A new year often means new goals. You might be looking for a new job, or have sales goals that you want to accomplish for yourself. A lot of this requires networking with people. I can’t tell you how many times I have heard the saying, “it’s all about who you know!”
The art of networking can be a very intimidating to some people. Breaking out of your comfort zone, and talking to strangers in an unfamiliar place can be scary for the less outgoing people. I think I’m a pretty outgoing person and I have to be, seeing as my full-time job requires me to interact with the local community everyday. But it has taken some practice and forcing myself to break out of my comfort zone.
When looking to gain something through networking – i.e. an interview, a sale, a marketing plug, – the question on whether or not you should depend on your friends can be tough to determine. Of course networking is all about who you know but you should be careful to not abuse your relationships with people close to you.
Below are MY OWN guidelines when networking with people close to me:
- Don’t put pressure on your friend – One of the worst things I think you can do to ruin a friendship is to put pressure on your friend when trying to get something from them. They may have their reasons for not wanting to do what you ask them for and it may take them some time to decided whether or not they are going to help you. Give them time and if they really are a good friend they will let you know either way if they can help you or not.
- Ask for help once, and no more than twice – Going along with the idea of not putting pressure on someone is also the number of times you ask for your friends help. I always like to ask once and then if nothing is done after waiting a few days, I will ask one more time. I would say something like, “Hey, I know I mentioned something to you last week about that job I applied for at your friends company, I was wondering if you had a chance to let her know I applied?” If they say they haven’t had the chance yet let them know that you understand how busy they are and if it feels appropriate, ask them if you could reach out to them yourself.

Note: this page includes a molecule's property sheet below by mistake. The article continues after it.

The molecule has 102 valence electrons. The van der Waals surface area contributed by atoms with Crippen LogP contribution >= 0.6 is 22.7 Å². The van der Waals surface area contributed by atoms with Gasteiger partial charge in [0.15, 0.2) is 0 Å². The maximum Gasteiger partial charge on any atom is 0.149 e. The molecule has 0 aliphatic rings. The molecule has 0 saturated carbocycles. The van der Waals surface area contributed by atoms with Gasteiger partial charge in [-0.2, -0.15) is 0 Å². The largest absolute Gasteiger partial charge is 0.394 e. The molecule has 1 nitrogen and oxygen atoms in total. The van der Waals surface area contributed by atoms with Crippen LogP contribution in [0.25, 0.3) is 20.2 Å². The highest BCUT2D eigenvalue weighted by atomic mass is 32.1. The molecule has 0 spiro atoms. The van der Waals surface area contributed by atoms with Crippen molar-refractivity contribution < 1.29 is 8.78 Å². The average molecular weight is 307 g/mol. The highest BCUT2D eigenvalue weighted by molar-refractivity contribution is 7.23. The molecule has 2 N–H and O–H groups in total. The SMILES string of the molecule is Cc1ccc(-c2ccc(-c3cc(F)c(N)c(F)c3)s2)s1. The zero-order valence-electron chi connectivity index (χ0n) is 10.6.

- Don’t assume you are their top priority – I have had a lot of friends tell me that they are going to reach out to someone for me to try to connect. I have learned that, it usually is not the next day. It may take days, weeks or even months. Your friends have their own lives to attend to and you are most likely not their top priority. This may sound harsh but it is just a reality. I’m sure if you think of situations like this in reverse, you may realize your friends needs were not a top priority for you at one time. It doesn’t mean they are not a good friend. It just means you are not their top priority 24-hours a day.
- Make sure you thank them and show how grateful you are if your friend does help with a connection – If in fact your friend connects you to someone you want to speak with make sure you let your friend know how much you appreciate their effort. Send them a thank you card or buy them a glass of wine the next time you guys are out. Let them know you understand that this was something they did not have to do and that it means a lot to you.
- Don’t assume you are automatically going to get what you want just because a connection was made – Just because your friend helped you with the connection doesn’t mean you are automatically going to get what you are looking for. Once you are connected, the rest is up to you. If you do not get what you were searching for, it is still important to thank your friend who helped you get connected. Also, if the connection does not work out definitely DO NOT bash or talk bad about the person to your friend. This may prevent your friend from helping you out again in the future.
Again, I would like to remind everyone that these are MY OWN guidelines and it goes with my personality. People may disagree or have different methods of networking and I would LOVE to hear from you! Comment below!